GM’s Bolt EV is being phased out at the end of the year, but it’s expected to be revived as an even better, lower-cost EV soon.
Many were disappointed to learn GM’s Bolt EV, one of the most affordable electric cars in the US, would end production at the end of the year.
GM’s CEO Mary Barra confirmed the automaker is planning an Ultium-based Bolt EV successor this summer following the positive response. Current production occurs at its Lake Orion plant in Michigan, but GM is phasing it out to make room for the Chevy Silverado EV.
Barra explained on the company’s third-quarter earnings call that the new Bolt will be “an even better EV” with engineering and manufacturing improvements.
One of the biggest changes includes an LFP battery. The next-gen EV will be the first Ultium-based EV to receive LFP batteries, which is expected to lower the price tag.
The company has yet to set a launch date, but according to sources, the new Bolt EV could be part of GM’s agreement with the UAW within the next few years.
GM’s Bolt EV expected as part of the UAW agreement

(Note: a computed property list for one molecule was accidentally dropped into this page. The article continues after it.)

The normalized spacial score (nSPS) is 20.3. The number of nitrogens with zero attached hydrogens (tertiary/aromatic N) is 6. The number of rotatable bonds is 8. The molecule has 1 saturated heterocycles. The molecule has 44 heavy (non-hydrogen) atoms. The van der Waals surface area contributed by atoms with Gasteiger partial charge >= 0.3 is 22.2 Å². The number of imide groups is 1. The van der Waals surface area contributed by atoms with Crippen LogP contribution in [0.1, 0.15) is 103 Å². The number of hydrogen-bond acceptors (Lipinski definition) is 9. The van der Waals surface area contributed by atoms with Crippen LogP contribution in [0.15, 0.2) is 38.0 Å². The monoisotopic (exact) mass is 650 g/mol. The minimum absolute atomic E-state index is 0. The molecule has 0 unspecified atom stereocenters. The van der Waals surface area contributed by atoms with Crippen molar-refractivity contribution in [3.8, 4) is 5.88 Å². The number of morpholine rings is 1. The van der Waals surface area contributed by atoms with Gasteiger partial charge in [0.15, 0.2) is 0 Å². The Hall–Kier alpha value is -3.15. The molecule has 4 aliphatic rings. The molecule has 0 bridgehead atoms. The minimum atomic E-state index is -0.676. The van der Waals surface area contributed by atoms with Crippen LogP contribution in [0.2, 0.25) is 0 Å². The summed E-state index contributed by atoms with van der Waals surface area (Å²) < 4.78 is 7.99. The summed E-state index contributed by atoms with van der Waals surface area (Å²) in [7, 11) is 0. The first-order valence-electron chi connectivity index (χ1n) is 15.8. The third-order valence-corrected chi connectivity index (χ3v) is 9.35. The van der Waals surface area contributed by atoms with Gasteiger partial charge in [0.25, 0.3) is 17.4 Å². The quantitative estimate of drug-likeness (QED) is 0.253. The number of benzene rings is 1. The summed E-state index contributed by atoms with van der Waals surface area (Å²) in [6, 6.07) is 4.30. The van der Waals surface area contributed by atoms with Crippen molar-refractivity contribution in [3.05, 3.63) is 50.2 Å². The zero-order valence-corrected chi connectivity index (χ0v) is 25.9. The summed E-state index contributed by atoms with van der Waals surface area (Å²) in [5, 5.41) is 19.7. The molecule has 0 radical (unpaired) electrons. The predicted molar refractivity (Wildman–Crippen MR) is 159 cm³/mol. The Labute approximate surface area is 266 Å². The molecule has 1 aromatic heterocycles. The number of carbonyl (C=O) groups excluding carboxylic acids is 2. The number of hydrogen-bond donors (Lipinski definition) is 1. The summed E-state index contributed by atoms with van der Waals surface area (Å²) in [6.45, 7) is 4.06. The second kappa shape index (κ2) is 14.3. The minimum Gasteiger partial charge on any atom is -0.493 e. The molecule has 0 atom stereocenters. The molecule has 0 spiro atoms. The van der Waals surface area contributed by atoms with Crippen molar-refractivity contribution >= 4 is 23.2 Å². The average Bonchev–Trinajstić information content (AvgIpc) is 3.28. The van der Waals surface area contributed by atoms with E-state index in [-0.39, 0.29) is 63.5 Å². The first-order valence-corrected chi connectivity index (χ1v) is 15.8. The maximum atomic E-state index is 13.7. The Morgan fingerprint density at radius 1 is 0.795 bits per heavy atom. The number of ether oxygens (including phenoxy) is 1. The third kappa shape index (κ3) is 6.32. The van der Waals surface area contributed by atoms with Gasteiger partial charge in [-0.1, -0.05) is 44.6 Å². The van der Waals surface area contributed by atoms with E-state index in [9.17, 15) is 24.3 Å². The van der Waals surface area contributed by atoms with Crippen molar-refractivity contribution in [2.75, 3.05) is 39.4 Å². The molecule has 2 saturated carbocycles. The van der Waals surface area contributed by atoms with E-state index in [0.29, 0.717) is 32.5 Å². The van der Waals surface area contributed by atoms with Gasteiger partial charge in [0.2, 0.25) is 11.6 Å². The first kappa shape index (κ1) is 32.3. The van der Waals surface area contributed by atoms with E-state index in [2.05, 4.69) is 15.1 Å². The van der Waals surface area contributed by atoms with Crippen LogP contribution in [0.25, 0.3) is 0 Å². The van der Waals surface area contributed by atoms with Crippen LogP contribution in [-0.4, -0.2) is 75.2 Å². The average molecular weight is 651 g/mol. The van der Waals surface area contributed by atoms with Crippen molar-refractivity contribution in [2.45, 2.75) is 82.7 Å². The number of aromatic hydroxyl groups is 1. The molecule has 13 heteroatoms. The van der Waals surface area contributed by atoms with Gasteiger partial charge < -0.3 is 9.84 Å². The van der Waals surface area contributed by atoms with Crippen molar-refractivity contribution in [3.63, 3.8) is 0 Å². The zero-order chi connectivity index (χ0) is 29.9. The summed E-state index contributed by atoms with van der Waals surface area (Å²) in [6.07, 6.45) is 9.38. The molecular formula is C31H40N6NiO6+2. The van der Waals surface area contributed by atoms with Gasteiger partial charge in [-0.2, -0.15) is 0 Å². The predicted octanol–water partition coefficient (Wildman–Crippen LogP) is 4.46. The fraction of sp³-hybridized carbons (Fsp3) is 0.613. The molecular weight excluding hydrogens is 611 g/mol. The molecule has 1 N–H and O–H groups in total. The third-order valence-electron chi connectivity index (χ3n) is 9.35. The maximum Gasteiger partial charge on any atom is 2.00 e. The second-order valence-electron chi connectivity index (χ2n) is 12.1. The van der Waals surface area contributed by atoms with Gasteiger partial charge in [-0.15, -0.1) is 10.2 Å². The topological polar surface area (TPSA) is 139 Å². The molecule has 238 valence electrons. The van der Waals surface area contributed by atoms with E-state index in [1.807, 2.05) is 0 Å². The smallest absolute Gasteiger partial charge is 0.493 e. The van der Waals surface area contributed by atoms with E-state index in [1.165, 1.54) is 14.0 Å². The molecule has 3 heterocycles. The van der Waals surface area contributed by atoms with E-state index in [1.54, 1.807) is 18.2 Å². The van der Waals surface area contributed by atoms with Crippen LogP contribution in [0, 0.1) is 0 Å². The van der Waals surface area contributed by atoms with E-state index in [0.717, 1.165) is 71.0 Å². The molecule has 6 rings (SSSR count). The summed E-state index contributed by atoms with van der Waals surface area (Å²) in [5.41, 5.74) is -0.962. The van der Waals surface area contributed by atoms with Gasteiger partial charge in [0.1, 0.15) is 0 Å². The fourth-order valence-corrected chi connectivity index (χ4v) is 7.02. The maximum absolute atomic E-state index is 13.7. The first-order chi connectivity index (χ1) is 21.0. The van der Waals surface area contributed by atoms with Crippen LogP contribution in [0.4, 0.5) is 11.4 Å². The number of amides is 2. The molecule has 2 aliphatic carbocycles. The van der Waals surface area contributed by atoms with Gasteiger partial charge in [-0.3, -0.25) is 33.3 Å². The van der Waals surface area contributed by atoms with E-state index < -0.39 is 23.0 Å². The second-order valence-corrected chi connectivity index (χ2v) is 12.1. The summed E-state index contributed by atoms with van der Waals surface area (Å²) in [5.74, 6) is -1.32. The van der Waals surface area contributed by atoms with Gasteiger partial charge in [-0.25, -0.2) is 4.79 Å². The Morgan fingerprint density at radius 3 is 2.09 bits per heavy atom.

GM’s next-gen Bolt is expected to be built at its Fairfax, Kansas plant, sources familiar with the matter told Reuters.
According to the report, GM is considering building the Bolt EV at its Fairfax plant and a new series of premium electric models from Cadillac and Chevrolet at its Lansing Grand River plant in Michigan. The new series would also include an all-electric performance Corvette model.
The news comes as part of a new tentative agreement between GM and the UAW. The deal includes historic 25% wage increases, better retirement and healthcare, and other benefits.
GM expects to invest $1.25 billion into its Lansing Grand River and $391 million into its Fairfax plants.
The automaker is considering building the next-gen Bolt EV at the Fairfax plant in 2025. Other Cadillac and Chevy EVs would be built at Lansing starting in 2027.
GM currently produces ICE vehicles, including the Chevy Malibu and Cadillac CT at Fairfax and the Chevy Camaro at the Lansing plant, alongside the Cadillac CT4 and CT5 models.
The news comes shortly after GM announced it would delay production of the Chevy Equinox, Silverado RST, and GMC Sierra Denali EVs.
With the Equinox EV pushed back, GM will need an affordable EV option to fill the gap. It would be smart to continue building the current model until the Equinox EV is ready to launch. Otherwise, GM risks losing market share to rivals like Kia, Hyundai, and Volvo, which are launching new, advanced EVs.
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